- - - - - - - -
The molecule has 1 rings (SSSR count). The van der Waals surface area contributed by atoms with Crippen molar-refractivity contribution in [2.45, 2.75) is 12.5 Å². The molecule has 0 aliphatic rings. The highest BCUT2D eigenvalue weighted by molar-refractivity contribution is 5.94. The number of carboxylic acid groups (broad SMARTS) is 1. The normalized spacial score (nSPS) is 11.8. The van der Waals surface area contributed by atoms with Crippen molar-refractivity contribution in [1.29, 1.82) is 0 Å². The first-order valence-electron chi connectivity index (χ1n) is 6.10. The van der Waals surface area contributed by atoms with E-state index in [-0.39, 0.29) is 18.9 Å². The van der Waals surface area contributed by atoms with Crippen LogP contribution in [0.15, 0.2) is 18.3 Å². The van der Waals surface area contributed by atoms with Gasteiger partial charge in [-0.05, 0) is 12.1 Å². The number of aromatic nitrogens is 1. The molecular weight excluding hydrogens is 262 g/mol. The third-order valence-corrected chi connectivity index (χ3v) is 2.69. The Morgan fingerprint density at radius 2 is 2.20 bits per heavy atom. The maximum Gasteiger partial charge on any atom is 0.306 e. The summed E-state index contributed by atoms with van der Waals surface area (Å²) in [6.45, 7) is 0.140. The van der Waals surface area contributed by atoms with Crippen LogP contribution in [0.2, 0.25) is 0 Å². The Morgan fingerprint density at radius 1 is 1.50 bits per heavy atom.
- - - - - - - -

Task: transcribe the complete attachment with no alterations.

The molecule has 1 rings (SSSR count). The van der Waals surface area contributed by atoms with Crippen molar-refractivity contribution in [2.45, 2.75) is 12.5 Å². The molecule has 0 aliphatic rings. The highest BCUT2D eigenvalue weighted by molar-refractivity contribution is 5.94. The number of carboxylic acid groups (broad SMARTS) is 1. The normalized spacial score (nSPS) is 11.8. The van der Waals surface area contributed by atoms with Crippen molar-refractivity contribution in [1.29, 1.82) is 0 Å². The first-order valence-electron chi connectivity index (χ1n) is 6.10. The van der Waals surface area contributed by atoms with E-state index in [-0.39, 0.29) is 18.9 Å². The van der Waals surface area contributed by atoms with Crippen LogP contribution in [0.15, 0.2) is 18.3 Å². The van der Waals surface area contributed by atoms with Gasteiger partial charge in [-0.05, 0) is 12.1 Å². The number of aromatic nitrogens is 1. The molecular weight excluding hydrogens is 262 g/mol. The third-order valence-corrected chi connectivity index (χ3v) is 2.69. The Morgan fingerprint density at radius 2 is 2.20 bits per heavy atom. The maximum Gasteiger partial charge on any atom is 0.306 e. The summed E-state index contributed by atoms with van der Waals surface area (Å²) in [6.45, 7) is 0.140. The van der Waals surface area contributed by atoms with Crippen LogP contribution in [0.2, 0.25) is 0 Å². The Morgan fingerprint density at radius 1 is 1.50 bits per heavy atom.